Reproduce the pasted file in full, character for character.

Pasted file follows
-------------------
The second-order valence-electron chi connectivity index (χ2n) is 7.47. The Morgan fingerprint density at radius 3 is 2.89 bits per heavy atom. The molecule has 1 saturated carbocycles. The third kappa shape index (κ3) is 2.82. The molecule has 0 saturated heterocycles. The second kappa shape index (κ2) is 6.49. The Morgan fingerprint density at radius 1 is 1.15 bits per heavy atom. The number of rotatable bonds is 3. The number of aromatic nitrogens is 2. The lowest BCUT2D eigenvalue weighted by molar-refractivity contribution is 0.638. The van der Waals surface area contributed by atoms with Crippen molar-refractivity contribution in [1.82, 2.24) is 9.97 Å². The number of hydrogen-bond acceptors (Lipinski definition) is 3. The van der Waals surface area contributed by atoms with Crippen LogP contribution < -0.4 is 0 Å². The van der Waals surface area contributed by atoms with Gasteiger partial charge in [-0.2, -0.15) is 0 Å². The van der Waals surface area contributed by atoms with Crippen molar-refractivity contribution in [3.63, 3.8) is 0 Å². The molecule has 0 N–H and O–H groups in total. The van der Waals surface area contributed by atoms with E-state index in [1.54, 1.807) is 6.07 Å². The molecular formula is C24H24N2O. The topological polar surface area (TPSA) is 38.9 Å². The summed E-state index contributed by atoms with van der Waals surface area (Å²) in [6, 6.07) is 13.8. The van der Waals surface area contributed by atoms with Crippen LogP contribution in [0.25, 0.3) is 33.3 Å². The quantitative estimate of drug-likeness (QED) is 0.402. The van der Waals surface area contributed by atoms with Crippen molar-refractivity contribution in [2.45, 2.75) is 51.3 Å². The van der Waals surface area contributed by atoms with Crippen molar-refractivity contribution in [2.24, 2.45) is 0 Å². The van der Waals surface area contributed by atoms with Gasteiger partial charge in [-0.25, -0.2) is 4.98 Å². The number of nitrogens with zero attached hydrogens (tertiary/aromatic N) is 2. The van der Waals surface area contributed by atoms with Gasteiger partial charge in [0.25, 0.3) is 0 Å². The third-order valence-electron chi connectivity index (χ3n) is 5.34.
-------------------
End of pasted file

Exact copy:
The second-order valence-electron chi connectivity index (χ2n) is 7.47. The Morgan fingerprint density at radius 3 is 2.89 bits per heavy atom. The molecule has 1 saturated carbocycles. The third kappa shape index (κ3) is 2.82. The molecule has 0 saturated heterocycles. The second kappa shape index (κ2) is 6.49. The Morgan fingerprint density at radius 1 is 1.15 bits per heavy atom. The number of rotatable bonds is 3. The number of aromatic nitrogens is 2. The lowest BCUT2D eigenvalue weighted by molar-refractivity contribution is 0.638. The van der Waals surface area contributed by atoms with Crippen molar-refractivity contribution in [1.82, 2.24) is 9.97 Å². The number of hydrogen-bond acceptors (Lipinski definition) is 3. The van der Waals surface area contributed by atoms with Crippen LogP contribution < -0.4 is 0 Å². The van der Waals surface area contributed by atoms with Gasteiger partial charge in [-0.2, -0.15) is 0 Å². The van der Waals surface area contributed by atoms with Crippen molar-refractivity contribution in [3.63, 3.8) is 0 Å². The molecule has 0 N–H and O–H groups in total. The van der Waals surface area contributed by atoms with E-state index in [1.54, 1.807) is 6.07 Å². The molecular formula is C24H24N2O. The topological polar surface area (TPSA) is 38.9 Å². The summed E-state index contributed by atoms with van der Waals surface area (Å²) in [6, 6.07) is 13.8. The van der Waals surface area contributed by atoms with Crippen LogP contribution in [0.25, 0.3) is 33.3 Å². The quantitative estimate of drug-likeness (QED) is 0.402. The van der Waals surface area contributed by atoms with Crippen molar-refractivity contribution in [2.45, 2.75) is 51.3 Å². The van der Waals surface area contributed by atoms with Crippen molar-refractivity contribution in [2.24, 2.45) is 0 Å². The van der Waals surface area contributed by atoms with Gasteiger partial charge in [-0.25, -0.2) is 4.98 Å². The number of nitrogens with zero attached hydrogens (tertiary/aromatic N) is 2. The van der Waals surface area contributed by atoms with Gasteiger partial charge in [0.25, 0.3) is 0 Å². The third-order valence-electron chi connectivity index (χ3n) is 5.34.